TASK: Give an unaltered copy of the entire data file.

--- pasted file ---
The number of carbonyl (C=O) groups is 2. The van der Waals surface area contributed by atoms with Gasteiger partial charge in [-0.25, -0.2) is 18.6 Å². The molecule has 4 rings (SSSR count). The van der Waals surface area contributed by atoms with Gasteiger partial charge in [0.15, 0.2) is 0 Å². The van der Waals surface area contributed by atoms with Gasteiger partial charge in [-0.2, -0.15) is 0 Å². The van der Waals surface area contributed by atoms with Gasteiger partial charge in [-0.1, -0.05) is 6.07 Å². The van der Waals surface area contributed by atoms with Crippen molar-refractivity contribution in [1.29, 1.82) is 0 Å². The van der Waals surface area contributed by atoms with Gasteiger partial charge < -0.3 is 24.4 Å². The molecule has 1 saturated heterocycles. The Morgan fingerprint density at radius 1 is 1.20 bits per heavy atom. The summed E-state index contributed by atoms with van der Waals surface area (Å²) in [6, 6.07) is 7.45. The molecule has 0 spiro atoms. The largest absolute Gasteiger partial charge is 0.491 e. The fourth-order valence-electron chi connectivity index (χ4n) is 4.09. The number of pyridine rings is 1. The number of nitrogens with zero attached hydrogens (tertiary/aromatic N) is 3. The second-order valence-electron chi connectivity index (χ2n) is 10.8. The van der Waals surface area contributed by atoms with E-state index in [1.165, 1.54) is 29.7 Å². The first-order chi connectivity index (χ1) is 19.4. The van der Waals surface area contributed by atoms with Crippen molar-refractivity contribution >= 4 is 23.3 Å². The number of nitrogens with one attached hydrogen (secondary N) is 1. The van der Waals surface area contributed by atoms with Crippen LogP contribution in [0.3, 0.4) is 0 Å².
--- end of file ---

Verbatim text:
The number of carbonyl (C=O) groups is 2. The van der Waals surface area contributed by atoms with Gasteiger partial charge in [-0.25, -0.2) is 18.6 Å². The molecule has 4 rings (SSSR count). The van der Waals surface area contributed by atoms with Gasteiger partial charge in [0.15, 0.2) is 0 Å². The van der Waals surface area contributed by atoms with Gasteiger partial charge in [-0.2, -0.15) is 0 Å². The van der Waals surface area contributed by atoms with Gasteiger partial charge in [-0.1, -0.05) is 6.07 Å². The van der Waals surface area contributed by atoms with Crippen molar-refractivity contribution in [1.29, 1.82) is 0 Å². The van der Waals surface area contributed by atoms with Gasteiger partial charge < -0.3 is 24.4 Å². The molecule has 1 saturated heterocycles. The Morgan fingerprint density at radius 1 is 1.20 bits per heavy atom. The summed E-state index contributed by atoms with van der Waals surface area (Å²) in [6, 6.07) is 7.45. The molecule has 0 spiro atoms. The largest absolute Gasteiger partial charge is 0.491 e. The fourth-order valence-electron chi connectivity index (χ4n) is 4.09. The number of pyridine rings is 1. The number of nitrogens with zero attached hydrogens (tertiary/aromatic N) is 3. The second-order valence-electron chi connectivity index (χ2n) is 10.8. The van der Waals surface area contributed by atoms with E-state index in [1.165, 1.54) is 29.7 Å². The first-order chi connectivity index (χ1) is 19.4. The van der Waals surface area contributed by atoms with Crippen molar-refractivity contribution >= 4 is 23.3 Å². The number of nitrogens with one attached hydrogen (secondary N) is 1. The van der Waals surface area contributed by atoms with Crippen LogP contribution in [0.3, 0.4) is 0 Å².